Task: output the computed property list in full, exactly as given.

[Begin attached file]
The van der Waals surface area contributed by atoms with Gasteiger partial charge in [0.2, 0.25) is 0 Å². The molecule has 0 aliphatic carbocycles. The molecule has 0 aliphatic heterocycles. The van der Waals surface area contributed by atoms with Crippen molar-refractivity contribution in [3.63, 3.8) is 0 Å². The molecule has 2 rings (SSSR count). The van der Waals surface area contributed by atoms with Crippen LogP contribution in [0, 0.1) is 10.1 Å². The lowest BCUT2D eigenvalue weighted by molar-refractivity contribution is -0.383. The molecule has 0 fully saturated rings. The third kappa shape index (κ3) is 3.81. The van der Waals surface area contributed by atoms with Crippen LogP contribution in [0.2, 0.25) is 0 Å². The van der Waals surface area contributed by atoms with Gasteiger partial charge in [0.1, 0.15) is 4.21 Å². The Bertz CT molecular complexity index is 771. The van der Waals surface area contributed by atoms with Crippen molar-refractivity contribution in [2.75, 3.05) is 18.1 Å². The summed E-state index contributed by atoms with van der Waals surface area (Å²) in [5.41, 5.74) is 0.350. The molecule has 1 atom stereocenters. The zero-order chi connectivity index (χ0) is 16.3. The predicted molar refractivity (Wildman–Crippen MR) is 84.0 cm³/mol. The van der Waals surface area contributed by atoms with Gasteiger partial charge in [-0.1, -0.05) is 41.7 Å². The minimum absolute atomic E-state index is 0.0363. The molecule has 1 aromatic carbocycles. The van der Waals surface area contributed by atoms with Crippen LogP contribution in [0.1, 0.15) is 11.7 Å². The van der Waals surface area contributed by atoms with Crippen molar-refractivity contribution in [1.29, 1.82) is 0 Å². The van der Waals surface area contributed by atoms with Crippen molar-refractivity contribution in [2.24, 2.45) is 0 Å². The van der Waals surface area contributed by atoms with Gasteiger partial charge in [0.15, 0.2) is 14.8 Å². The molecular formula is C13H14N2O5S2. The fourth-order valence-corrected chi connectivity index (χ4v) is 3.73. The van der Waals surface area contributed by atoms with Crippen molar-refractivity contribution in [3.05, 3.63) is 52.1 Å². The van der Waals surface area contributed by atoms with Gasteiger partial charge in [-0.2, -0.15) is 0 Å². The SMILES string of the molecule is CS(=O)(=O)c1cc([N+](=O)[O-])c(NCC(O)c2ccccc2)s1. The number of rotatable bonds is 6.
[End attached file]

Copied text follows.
The van der Waals surface area contributed by atoms with Gasteiger partial charge in [0.2, 0.25) is 0 Å². The molecule has 0 aliphatic carbocycles. The molecule has 0 aliphatic heterocycles. The van der Waals surface area contributed by atoms with Crippen molar-refractivity contribution in [3.63, 3.8) is 0 Å². The molecule has 2 rings (SSSR count). The van der Waals surface area contributed by atoms with Crippen LogP contribution in [0, 0.1) is 10.1 Å². The lowest BCUT2D eigenvalue weighted by molar-refractivity contribution is -0.383. The molecule has 0 fully saturated rings. The third kappa shape index (κ3) is 3.81. The van der Waals surface area contributed by atoms with Crippen LogP contribution in [0.2, 0.25) is 0 Å². The van der Waals surface area contributed by atoms with Gasteiger partial charge in [0.1, 0.15) is 4.21 Å². The Bertz CT molecular complexity index is 771. The van der Waals surface area contributed by atoms with Crippen molar-refractivity contribution in [2.75, 3.05) is 18.1 Å². The summed E-state index contributed by atoms with van der Waals surface area (Å²) in [5.41, 5.74) is 0.350. The molecule has 1 atom stereocenters. The zero-order chi connectivity index (χ0) is 16.3. The predicted molar refractivity (Wildman–Crippen MR) is 84.0 cm³/mol. The van der Waals surface area contributed by atoms with Gasteiger partial charge in [-0.1, -0.05) is 41.7 Å². The minimum absolute atomic E-state index is 0.0363. The molecule has 1 aromatic carbocycles. The van der Waals surface area contributed by atoms with Crippen LogP contribution in [0.1, 0.15) is 11.7 Å². The van der Waals surface area contributed by atoms with Crippen molar-refractivity contribution in [1.29, 1.82) is 0 Å². The van der Waals surface area contributed by atoms with Crippen molar-refractivity contribution in [2.24, 2.45) is 0 Å². The van der Waals surface area contributed by atoms with Gasteiger partial charge in [0.15, 0.2) is 14.8 Å². The molecular formula is C13H14N2O5S2. The fourth-order valence-corrected chi connectivity index (χ4v) is 3.73. The van der Waals surface area contributed by atoms with Crippen molar-refractivity contribution in [3.05, 3.63) is 52.1 Å². The van der Waals surface area contributed by atoms with Gasteiger partial charge in [-0.2, -0.15) is 0 Å². The SMILES string of the molecule is CS(=O)(=O)c1cc([N+](=O)[O-])c(NCC(O)c2ccccc2)s1. The number of rotatable bonds is 6.